Prudential commissioned consumer consultancy The Henley Centre to
compile a report examining the impact of social, political, economic and
technological change on the four age groups typified as Seniors, Baby
Boomers, Generation X-ers and Millennial Kids using its own research
sources and Government statistics.
Social analysts were invited to examine the findings, identify new
issues and predict how they might affect each generation to gain a
picture of life in the UK in 2020.
Prudential’s objective was to anticipate future customer requirements
and adapt its financial products to meet these changing needs. The
report was also used to commemorate the company’s 150th anniversary.
To position Prudential as a forward thinking institution, demonstrate
its commitment to its customers and gain publicity for the company’s
The key findings were presented to selected journalists from the
nationals, financial services, marketing and women’s and men’s consumer
titles at a breakfast forum.
Laurie Taylor, professor of politics and sociology at Birkbeck College
and Jane Falkingham, lecturer in population studies and social policy at
the London School of Economics, were present so rather than merely
announcing the results, a thinktank-style discussion of the findings
could take place.
The second phase of the campaign focused on the broadcast media. A
studio was booked and Henley spokespeople set a day aside for radio and
television interviews. A comprehensive media push, individually
targeting the remaining national, general consumer, marketing and
management press consolidated the campaign tactics.
There was a 90 per cent attendance at the breakfast forum including
journalists from the Financial Times, the Independent, Cosmopolitan and
the New Statesman.
BBC 1 Breakfast News, BBC1 Business Breakfast and Channel 5 News were
among the broadcast media that covered the story, along with 19 radio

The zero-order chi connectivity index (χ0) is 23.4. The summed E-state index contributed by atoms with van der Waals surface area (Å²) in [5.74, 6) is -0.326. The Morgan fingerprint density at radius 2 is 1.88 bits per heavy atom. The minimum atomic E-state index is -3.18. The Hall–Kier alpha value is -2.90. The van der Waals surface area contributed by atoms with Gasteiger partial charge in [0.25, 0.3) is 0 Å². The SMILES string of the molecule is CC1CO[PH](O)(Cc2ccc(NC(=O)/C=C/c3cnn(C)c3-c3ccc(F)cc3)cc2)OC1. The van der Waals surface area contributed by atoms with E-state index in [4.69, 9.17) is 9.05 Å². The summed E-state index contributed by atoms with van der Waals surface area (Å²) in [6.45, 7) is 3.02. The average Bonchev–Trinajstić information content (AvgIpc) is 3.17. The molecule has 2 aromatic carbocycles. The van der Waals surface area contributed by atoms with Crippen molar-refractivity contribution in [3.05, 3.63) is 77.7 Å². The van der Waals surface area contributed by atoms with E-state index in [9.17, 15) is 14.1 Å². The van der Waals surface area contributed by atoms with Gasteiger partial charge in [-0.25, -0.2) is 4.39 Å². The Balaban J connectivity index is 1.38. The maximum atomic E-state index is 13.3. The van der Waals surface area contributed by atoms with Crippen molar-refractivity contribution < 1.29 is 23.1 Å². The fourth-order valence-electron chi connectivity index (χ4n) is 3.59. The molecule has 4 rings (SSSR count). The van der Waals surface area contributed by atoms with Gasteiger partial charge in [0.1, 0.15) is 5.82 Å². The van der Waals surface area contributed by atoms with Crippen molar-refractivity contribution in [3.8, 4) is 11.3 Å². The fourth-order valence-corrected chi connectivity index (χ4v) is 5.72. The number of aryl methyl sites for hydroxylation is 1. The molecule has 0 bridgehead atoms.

interviews by stations including BBC Radio 4 Today, You and Yours, BBC
Radio 5 Breakfast Show and GLR Breakfast. In total there were 50
Manning, Selvage and Lee commissioned two companies to conduct an
independent evaluation of the programme. A media independent, who
chooses to remain unnamed, evaluated audience reach and discovered that
the campaign reached 25.4 per cent of all adults. Mantra assessed media
content and found a ratio of 11:1 of positive over negative
Prudential was generally portrayed as forward thinking and its
commitment to its customers’ future needs was highlighted. There were
also frequent mentions of its 150-year history. Planning and evaluation
accounted for 15 per cent of the budget.
MS&L’s brief was fairly straightforward and the report offered many
useful PR angles with which to target specific media, making the
agency’s job easier.
However the work carried out by Manning, Selvage and Lee did elevate
what could have been an ordinary press conference into a more
authoritative platform by pulling in well-known social experts. The
agency also undertook a very thorough evaluation, which proved its
tactics led to an impressive amount of media coverage.
PR Team: Manning Selvage and Lee
Campaign: The launch of Prudential’s ’Next Generation: Lifestyles for
the future’ report.
Timescale: 9 June-26 June 1998
Budget: pounds 11,000